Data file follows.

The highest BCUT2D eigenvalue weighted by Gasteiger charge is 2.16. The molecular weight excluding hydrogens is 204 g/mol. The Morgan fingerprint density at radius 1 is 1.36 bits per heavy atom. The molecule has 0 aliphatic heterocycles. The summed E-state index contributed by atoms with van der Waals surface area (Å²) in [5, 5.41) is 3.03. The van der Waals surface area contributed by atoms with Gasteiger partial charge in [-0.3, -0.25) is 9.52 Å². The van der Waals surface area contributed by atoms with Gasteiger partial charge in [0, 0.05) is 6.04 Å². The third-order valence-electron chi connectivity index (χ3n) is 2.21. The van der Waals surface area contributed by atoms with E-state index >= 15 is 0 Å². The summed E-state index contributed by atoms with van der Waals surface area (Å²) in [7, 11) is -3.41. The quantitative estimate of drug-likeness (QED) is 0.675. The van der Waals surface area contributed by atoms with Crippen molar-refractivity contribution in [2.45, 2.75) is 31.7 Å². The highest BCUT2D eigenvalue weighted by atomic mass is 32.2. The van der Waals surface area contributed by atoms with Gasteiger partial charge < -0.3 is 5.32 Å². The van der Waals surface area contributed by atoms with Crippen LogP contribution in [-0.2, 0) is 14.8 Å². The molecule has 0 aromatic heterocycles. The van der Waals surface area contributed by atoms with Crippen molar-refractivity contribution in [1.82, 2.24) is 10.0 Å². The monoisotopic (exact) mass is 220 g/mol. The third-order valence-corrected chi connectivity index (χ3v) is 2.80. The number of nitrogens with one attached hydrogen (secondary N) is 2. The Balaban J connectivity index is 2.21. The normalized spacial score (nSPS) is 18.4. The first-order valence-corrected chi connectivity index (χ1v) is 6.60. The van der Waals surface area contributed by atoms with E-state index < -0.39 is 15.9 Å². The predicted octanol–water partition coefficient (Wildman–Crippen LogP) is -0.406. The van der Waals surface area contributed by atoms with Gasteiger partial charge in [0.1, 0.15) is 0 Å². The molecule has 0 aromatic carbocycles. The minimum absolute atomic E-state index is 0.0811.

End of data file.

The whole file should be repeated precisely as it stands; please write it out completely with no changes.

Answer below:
The highest BCUT2D eigenvalue weighted by Gasteiger charge is 2.16. The molecular weight excluding hydrogens is 204 g/mol. The Morgan fingerprint density at radius 1 is 1.36 bits per heavy atom. The molecule has 0 aliphatic heterocycles. The summed E-state index contributed by atoms with van der Waals surface area (Å²) in [5, 5.41) is 3.03. The van der Waals surface area contributed by atoms with Gasteiger partial charge in [-0.3, -0.25) is 9.52 Å². The van der Waals surface area contributed by atoms with Gasteiger partial charge in [0, 0.05) is 6.04 Å². The third-order valence-electron chi connectivity index (χ3n) is 2.21. The van der Waals surface area contributed by atoms with E-state index >= 15 is 0 Å². The summed E-state index contributed by atoms with van der Waals surface area (Å²) in [7, 11) is -3.41. The quantitative estimate of drug-likeness (QED) is 0.675. The van der Waals surface area contributed by atoms with Crippen molar-refractivity contribution in [2.45, 2.75) is 31.7 Å². The highest BCUT2D eigenvalue weighted by atomic mass is 32.2. The van der Waals surface area contributed by atoms with Gasteiger partial charge < -0.3 is 5.32 Å². The van der Waals surface area contributed by atoms with Crippen LogP contribution in [-0.2, 0) is 14.8 Å². The molecule has 0 aromatic heterocycles. The van der Waals surface area contributed by atoms with Crippen molar-refractivity contribution in [1.82, 2.24) is 10.0 Å². The monoisotopic (exact) mass is 220 g/mol. The third-order valence-corrected chi connectivity index (χ3v) is 2.80. The number of nitrogens with one attached hydrogen (secondary N) is 2. The Balaban J connectivity index is 2.21. The normalized spacial score (nSPS) is 18.4. The first-order valence-corrected chi connectivity index (χ1v) is 6.60. The van der Waals surface area contributed by atoms with E-state index < -0.39 is 15.9 Å². The predicted octanol–water partition coefficient (Wildman–Crippen LogP) is -0.406. The van der Waals surface area contributed by atoms with Gasteiger partial charge in [0.1, 0.15) is 0 Å². The molecule has 0 aromatic carbocycles. The minimum absolute atomic E-state index is 0.0811.